The first thing you notice about Linsey is her smile. It’s the kind of smile that lights up a room. From the first minute you meet Linsey, you know this soft-spoken, thoughtful young woman is destined for great things. Her battle with breast cancer may have given her an insight on life that is beyond mature for such a young woman, but it’s done nothing to dampen her youthful joy. At the age of 23, Linsey was forced to make a decision no young woman should have to make. After a biopsy reveled she had breast cancer, Linsey chose to have a mastectomy of her left breast.Less then a year later, Linsey choose to have a precautionary mastectomy of her right breast, bringing her odds of ever having cancer again down to three percent.“In some ways, it feels as though breast cancer never happened to me. I have been able to move forward with my life. Still, the scars that remain from my surgeries are proof of what I've been through.”It was a struggle for Linsey to deal with something so serious at a time when others her age were studying and hanging out with their friends. That struggle was made even more difficult by the fact that there were no other young people she could turn to.“What I think about is how isolated I feel in being a 26-year-old breast cancer survivor. I've often read that women ages 40 and under are considered ‘young’ breast cancer patients. What does it mean to be 23 with breast cancer?”Until she found Pink Together, Linsey felt like she was alone in her fight, but now she has found a community of young women who understand what it means to be a breast cancer survivor.Linsey believes it's important for there to be more breast cancer awareness resources and educational tools that target young women. She fears that most women her age simply don’t realize they could be at risk.“I never fully understood that I was at risk, and for a while I ignored the lump I felt in my breast because I assumed it was nothing.”As the youngest ever Pink Together Survivor Ambassador, Linsey hopes her story will inspire young women across the country to become more active in the fight against breast cancer.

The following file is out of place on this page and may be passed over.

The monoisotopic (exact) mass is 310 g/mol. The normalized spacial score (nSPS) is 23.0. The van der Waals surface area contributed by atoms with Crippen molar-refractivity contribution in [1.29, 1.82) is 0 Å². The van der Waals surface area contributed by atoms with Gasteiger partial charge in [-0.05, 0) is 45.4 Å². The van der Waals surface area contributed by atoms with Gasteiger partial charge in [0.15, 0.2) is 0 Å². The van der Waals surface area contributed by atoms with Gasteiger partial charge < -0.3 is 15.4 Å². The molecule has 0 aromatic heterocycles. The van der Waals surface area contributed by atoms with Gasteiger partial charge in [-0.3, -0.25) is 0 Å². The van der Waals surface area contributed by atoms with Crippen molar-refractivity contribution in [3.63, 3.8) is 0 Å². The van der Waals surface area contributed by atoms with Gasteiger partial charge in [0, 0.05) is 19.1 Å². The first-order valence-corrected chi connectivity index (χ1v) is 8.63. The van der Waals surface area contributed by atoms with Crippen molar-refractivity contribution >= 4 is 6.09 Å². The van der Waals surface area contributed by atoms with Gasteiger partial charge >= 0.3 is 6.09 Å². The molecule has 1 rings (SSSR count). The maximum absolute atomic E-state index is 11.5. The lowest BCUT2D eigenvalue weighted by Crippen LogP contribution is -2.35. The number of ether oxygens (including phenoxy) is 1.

Through MyBlogSpark, I received a Inspiring Hope breast cancer awareness gift bag that I am donating to Zeta Tau Alpha at Georgia College & State University to use as part of their Breast Cancer Awareness Month Activities. All of the gift basket items are from ShopKomen.com, where 25 percent of the merchandise purchase price benefits Susan G. Komen for the Cure® in the fight against breast cancer. I'm also donating the reader's prize to Zeta Tau Alpha to help spread awareness among college woman that breast cancer does not discriminate by age, sex, or race.
Most of all, I hope all of my readers who are fighting breast cancer in any way will go to the Pink Together site and post their story, so they may serve as an inspiration to others.
Much love to all of you,